REVIEW: The Blood Stones by Tori Tecken

Last Updated on February 12, 2024

Tori Tecken pours a lifetime’s love of fantasy into The Blood Stones, the masterfully written first volume of her new dark epic fantasy series, Legends of the Bruhai.

Cover for The Blood Stones by Tori TeckenThe novel opens with Gehrin, a young boy who, against his father’s wishes, witnesses the execution of a man sentenced to death for murder of the prince. The condemned man is officially nameless, a traitor meant to be forgotten in the annals of history. However, the piercing gaze of the dying man leaves an undying impression on Gehrin.

Upon returning home, Gehrin is chastised by his father, a government counselor:

“A traitor must leave the earth nameless, forgotten. Yet now you will remember him.”

His dreams are haunted by the specter of the dying man, and Gehrin is abducted under the cover of night, taken to a mysterious school of boys who seem to have lost their identities. Gehrin struggles to maintain his own identity in an environment that wishes to wash it away.

I was particularly touched by Tori Tecken’s descriptions of young Gehrin, who feels small and wants to disappear in the face of such an imposing evil, but who also recognizes that he must make himself big to face the challenges ahead:

“In the darkness of the little box bumping along some unknown road, Gehrin had never felt more like a small boy. Tears squeezed out of his eyes and dripped down his cheeks. He impatiently tried to sweep them away, but his bound hands bumped against his still tender face, and he winced. He choked back a sob, the fear and the slow torture of the lurching movements driving him further away from his determination to stay strong.”

Meanwhile, in the neighboring tribal lands, we are introduced to the second lead protagonist, Syndri, the daughter of a chieftain who lives in a seemingly unending cycle of violence, killing to bring honor to her people. Syndri’s plotline is full of intense action and political manipulation that seems destined to intersect with Gehrin’s story. The latter half of The Blood Stones is full of action, and Tori Tecken has writing action scenes down to an artform.

The Blood Stones is brilliantly plotted across both storylines, with perfect pacing and several unexpected twists that I did not see coming. Tori Tecken introduces elements of worldbuilding in a very natural fashion without any awkward info dumps that sometimes mar epic fantasy. She succeeds in building a complex world without ever making the reader feel overwhelmed or confused.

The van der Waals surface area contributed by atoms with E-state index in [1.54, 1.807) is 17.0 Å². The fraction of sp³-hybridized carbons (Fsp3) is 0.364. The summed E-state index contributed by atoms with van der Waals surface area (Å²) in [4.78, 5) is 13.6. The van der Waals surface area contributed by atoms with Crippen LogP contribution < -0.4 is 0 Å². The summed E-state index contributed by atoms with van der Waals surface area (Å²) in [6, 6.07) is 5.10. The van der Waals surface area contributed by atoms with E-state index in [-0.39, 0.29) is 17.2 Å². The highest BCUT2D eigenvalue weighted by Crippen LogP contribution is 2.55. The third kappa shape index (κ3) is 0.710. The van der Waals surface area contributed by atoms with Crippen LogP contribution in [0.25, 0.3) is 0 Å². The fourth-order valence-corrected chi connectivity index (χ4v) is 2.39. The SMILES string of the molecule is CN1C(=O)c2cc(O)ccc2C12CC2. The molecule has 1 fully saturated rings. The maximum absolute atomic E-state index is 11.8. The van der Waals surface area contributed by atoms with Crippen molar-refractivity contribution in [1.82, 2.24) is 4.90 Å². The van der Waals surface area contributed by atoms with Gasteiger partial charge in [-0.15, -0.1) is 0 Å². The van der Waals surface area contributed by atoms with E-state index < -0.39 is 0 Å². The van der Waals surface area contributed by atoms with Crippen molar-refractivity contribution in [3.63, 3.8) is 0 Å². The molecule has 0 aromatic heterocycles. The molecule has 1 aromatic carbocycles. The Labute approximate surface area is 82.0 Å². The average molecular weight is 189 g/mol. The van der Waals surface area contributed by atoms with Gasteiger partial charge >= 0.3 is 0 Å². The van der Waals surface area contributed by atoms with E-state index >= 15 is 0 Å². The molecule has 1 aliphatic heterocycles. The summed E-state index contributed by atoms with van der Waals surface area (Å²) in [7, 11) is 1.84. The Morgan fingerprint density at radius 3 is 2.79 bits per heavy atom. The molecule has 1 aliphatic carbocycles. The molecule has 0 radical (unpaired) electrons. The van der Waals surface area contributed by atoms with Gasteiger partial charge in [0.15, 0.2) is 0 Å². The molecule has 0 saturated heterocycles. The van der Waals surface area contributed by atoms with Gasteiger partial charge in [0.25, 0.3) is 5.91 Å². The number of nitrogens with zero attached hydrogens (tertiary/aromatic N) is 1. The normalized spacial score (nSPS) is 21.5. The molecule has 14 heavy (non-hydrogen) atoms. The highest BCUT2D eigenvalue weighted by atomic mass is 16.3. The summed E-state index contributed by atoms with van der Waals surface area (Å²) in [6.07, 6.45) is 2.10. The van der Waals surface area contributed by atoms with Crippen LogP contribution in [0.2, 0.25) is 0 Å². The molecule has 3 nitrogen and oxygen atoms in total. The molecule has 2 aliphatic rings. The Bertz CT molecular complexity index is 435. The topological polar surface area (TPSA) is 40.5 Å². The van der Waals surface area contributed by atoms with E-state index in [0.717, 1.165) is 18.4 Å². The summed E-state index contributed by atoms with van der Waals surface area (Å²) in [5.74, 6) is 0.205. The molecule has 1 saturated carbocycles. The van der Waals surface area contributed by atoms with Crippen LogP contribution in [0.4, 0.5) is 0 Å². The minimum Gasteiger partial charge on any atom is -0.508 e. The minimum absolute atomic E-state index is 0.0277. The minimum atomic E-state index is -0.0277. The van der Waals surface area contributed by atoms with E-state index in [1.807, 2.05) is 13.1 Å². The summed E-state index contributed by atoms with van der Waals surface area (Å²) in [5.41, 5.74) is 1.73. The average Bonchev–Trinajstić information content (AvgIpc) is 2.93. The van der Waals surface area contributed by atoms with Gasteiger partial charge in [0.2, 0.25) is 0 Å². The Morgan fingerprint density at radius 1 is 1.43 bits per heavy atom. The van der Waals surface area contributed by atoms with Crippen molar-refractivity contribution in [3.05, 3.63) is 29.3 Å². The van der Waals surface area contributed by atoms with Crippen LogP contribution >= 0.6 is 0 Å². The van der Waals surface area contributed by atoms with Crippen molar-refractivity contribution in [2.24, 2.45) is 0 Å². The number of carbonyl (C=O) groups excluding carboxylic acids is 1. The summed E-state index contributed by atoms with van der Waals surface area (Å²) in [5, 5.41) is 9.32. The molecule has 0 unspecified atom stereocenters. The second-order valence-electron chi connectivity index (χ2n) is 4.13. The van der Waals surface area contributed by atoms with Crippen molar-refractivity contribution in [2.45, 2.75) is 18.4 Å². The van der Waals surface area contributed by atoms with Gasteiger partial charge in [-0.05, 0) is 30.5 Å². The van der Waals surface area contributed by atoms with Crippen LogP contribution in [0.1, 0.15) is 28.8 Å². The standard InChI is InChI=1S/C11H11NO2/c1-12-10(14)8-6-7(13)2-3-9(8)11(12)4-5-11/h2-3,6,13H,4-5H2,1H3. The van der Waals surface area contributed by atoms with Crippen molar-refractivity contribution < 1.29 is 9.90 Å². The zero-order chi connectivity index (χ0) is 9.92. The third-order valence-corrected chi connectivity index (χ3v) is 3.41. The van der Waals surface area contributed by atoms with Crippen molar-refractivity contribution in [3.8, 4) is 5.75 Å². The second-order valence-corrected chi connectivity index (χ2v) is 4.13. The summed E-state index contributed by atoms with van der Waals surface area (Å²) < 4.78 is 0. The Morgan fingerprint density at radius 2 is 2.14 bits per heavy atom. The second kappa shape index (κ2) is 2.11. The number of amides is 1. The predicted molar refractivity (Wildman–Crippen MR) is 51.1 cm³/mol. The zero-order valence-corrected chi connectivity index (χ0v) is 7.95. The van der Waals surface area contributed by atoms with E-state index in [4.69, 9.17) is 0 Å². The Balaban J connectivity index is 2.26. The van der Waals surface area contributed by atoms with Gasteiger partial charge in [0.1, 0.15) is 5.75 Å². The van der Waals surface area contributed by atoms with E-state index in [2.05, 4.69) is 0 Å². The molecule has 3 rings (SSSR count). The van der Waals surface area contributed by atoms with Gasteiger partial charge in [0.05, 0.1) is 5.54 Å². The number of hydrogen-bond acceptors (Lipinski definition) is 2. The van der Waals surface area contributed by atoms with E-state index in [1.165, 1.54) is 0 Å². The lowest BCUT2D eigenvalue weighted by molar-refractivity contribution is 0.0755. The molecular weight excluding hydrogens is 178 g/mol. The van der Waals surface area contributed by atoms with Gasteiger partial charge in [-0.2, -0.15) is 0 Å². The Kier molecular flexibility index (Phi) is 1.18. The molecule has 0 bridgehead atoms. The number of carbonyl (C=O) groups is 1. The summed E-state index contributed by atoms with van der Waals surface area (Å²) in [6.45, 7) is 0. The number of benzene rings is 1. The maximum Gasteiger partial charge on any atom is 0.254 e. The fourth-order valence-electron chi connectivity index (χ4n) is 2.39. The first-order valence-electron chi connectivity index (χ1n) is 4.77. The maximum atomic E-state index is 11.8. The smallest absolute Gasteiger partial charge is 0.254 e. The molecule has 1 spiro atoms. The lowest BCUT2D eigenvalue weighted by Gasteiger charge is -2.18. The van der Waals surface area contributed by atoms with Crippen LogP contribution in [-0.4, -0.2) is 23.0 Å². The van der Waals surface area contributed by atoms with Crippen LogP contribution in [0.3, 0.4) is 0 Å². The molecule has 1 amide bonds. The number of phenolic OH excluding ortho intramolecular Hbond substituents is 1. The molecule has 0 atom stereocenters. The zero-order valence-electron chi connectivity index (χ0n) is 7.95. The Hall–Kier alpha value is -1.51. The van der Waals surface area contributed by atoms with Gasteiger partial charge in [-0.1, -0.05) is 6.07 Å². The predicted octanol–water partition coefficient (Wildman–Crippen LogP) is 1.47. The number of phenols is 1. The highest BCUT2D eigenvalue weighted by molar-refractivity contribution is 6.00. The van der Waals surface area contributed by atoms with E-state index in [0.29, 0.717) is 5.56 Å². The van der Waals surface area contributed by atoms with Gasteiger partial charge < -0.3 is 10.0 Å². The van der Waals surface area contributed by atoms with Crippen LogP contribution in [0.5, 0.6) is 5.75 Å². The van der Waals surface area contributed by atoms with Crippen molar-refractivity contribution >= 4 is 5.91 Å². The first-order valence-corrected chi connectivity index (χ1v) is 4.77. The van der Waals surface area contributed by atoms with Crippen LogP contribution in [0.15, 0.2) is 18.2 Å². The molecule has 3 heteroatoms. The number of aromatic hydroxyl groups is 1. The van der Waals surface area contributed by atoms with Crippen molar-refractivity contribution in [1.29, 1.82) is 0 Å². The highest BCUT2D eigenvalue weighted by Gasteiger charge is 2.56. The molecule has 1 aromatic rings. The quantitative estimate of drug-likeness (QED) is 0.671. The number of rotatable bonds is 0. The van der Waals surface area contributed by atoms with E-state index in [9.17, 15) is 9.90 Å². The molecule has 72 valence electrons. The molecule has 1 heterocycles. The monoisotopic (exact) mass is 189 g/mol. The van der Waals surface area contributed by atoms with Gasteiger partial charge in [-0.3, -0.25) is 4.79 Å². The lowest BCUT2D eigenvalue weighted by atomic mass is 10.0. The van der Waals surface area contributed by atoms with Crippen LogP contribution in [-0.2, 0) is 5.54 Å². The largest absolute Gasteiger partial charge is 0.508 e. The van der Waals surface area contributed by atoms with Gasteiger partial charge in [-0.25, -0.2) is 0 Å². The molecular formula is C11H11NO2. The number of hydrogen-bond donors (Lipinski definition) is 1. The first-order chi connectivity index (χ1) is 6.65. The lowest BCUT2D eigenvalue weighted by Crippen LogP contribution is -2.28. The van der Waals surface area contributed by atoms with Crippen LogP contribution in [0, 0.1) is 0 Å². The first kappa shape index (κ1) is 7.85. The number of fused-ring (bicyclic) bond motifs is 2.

The Blood Stones is light on magical elements with a primary emphasis on character development. Beyond Gehrin and Syndri, I also enjoyed the cast of secondary characters, especially Gehrin’s older brother, Xario, who is a more archetypal hero figure but still struggles to meet the expectations set on him:

“But being almost a man was the same as still being mostly a child.”

Tori Tecken writes like a seasoned veteran in epic fantasy, hooking me from the first page. Her writing is compulsively readable and polished to perfection. Tecken has a knack for writing the perfect ending to each chapter, making it virtually impossible to set the book down. In a delightful nod to classic epic fantasy, Tecken also gets bonus points for the mouthwatering descriptions of food:

“The tangy lemon scent wafted between them. Gehrin inhaled a deep whiff of the kiji before biting into the soft, chewy rice cake. Mint and jasmine swirled together on his tongue, familiar and comforting.”

I hope someday there will be a companion cookbook.

Tecken also excels in her realistic depictions of friendship among the young cast of characters against the backdrop of a very dark world. In this regard, The Blood Stones reminds me of Mark Lawrence’s Book of the Ancestor trilogy, especially its first volume, Red Sister. Tecken also invokes a Lawrencian level of eloquence and accessibility in her approach to storytelling.

As in Tecken’s recently published young adult fantasy, Phased, The Blood Stones excels in its portrayal of mental health struggles, especially related to issues of identity. The Blood Stones also explores themes of memory in a land of forgetting.

The Blood Stones is epic fantasy par excellence, Tori Tecken’s love letter to the genre and a tour de force of worldbuilding and character development that will capture your imagination from the first page and keep you guessing till the very end.


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John Mauro

John Mauro

John Mauro lives in a world of glass amongst the hills of central Pennsylvania. When not indulging in his passion for literature or enjoying time with family, John is training the next generation of materials scientists at Penn State University, where he teaches glass science and materials kinetics. John also loves cooking international cuisine and kayaking the beautiful Finger Lakes region of upstate New York.